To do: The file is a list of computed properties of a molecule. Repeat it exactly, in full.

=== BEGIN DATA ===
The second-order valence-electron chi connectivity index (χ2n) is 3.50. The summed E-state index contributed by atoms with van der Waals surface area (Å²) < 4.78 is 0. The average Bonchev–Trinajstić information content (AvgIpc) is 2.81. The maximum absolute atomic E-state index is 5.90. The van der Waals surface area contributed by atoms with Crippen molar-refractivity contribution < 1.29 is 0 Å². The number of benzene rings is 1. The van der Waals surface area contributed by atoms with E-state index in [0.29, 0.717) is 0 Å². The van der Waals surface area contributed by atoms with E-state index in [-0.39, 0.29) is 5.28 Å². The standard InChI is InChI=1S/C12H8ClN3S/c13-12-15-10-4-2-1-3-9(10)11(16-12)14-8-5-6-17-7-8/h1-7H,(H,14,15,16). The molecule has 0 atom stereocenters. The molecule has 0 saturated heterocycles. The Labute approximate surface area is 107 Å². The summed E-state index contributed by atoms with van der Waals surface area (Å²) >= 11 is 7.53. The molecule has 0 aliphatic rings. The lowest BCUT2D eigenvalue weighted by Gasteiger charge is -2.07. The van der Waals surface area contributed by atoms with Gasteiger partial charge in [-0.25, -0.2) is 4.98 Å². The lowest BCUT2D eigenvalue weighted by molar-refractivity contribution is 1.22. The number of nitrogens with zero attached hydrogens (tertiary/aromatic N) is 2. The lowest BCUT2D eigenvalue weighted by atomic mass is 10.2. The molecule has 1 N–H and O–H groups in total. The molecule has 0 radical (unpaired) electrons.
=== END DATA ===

The second-order valence-electron chi connectivity index (χ2n) is 3.50. The summed E-state index contributed by atoms with van der Waals surface area (Å²) < 4.78 is 0. The average Bonchev–Trinajstić information content (AvgIpc) is 2.81. The maximum absolute atomic E-state index is 5.90. The van der Waals surface area contributed by atoms with Crippen molar-refractivity contribution < 1.29 is 0 Å². The number of benzene rings is 1. The van der Waals surface area contributed by atoms with E-state index in [0.29, 0.717) is 0 Å². The van der Waals surface area contributed by atoms with E-state index in [-0.39, 0.29) is 5.28 Å². The standard InChI is InChI=1S/C12H8ClN3S/c13-12-15-10-4-2-1-3-9(10)11(16-12)14-8-5-6-17-7-8/h1-7H,(H,14,15,16). The molecule has 0 atom stereocenters. The molecule has 0 saturated heterocycles. The Labute approximate surface area is 107 Å². The summed E-state index contributed by atoms with van der Waals surface area (Å²) >= 11 is 7.53. The molecule has 0 aliphatic rings. The lowest BCUT2D eigenvalue weighted by Gasteiger charge is -2.07. The van der Waals surface area contributed by atoms with Gasteiger partial charge in [-0.25, -0.2) is 4.98 Å². The lowest BCUT2D eigenvalue weighted by molar-refractivity contribution is 1.22. The number of nitrogens with zero attached hydrogens (tertiary/aromatic N) is 2. The lowest BCUT2D eigenvalue weighted by atomic mass is 10.2. The molecule has 1 N–H and O–H groups in total. The molecule has 0 radical (unpaired) electrons.